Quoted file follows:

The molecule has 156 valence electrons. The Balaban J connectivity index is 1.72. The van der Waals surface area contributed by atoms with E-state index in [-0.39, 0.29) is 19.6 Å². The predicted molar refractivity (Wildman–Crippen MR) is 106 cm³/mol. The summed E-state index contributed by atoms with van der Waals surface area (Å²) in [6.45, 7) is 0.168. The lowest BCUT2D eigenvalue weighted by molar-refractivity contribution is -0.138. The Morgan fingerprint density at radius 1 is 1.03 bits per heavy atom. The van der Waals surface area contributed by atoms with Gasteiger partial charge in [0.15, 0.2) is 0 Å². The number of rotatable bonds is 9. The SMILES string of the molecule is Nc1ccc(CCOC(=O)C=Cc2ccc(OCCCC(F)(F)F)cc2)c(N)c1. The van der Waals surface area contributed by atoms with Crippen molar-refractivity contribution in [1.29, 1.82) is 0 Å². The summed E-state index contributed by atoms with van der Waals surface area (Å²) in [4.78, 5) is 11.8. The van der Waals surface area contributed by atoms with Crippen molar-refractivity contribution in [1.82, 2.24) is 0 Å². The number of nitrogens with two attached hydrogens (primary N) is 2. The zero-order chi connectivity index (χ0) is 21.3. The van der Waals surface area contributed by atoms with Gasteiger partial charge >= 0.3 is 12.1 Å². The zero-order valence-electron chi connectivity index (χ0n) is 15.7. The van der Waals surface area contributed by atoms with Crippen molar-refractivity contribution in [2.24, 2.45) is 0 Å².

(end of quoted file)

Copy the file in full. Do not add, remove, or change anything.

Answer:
The molecule has 156 valence electrons. The Balaban J connectivity index is 1.72. The van der Waals surface area contributed by atoms with E-state index in [-0.39, 0.29) is 19.6 Å². The predicted molar refractivity (Wildman–Crippen MR) is 106 cm³/mol. The summed E-state index contributed by atoms with van der Waals surface area (Å²) in [6.45, 7) is 0.168. The lowest BCUT2D eigenvalue weighted by molar-refractivity contribution is -0.138. The Morgan fingerprint density at radius 1 is 1.03 bits per heavy atom. The van der Waals surface area contributed by atoms with Gasteiger partial charge in [0.15, 0.2) is 0 Å². The number of rotatable bonds is 9. The SMILES string of the molecule is Nc1ccc(CCOC(=O)C=Cc2ccc(OCCCC(F)(F)F)cc2)c(N)c1. The van der Waals surface area contributed by atoms with Crippen molar-refractivity contribution in [1.29, 1.82) is 0 Å². The summed E-state index contributed by atoms with van der Waals surface area (Å²) in [4.78, 5) is 11.8. The van der Waals surface area contributed by atoms with Crippen molar-refractivity contribution in [1.82, 2.24) is 0 Å². The number of nitrogens with two attached hydrogens (primary N) is 2. The zero-order chi connectivity index (χ0) is 21.3. The van der Waals surface area contributed by atoms with Gasteiger partial charge >= 0.3 is 12.1 Å². The zero-order valence-electron chi connectivity index (χ0n) is 15.7. The van der Waals surface area contributed by atoms with Crippen molar-refractivity contribution in [2.24, 2.45) is 0 Å².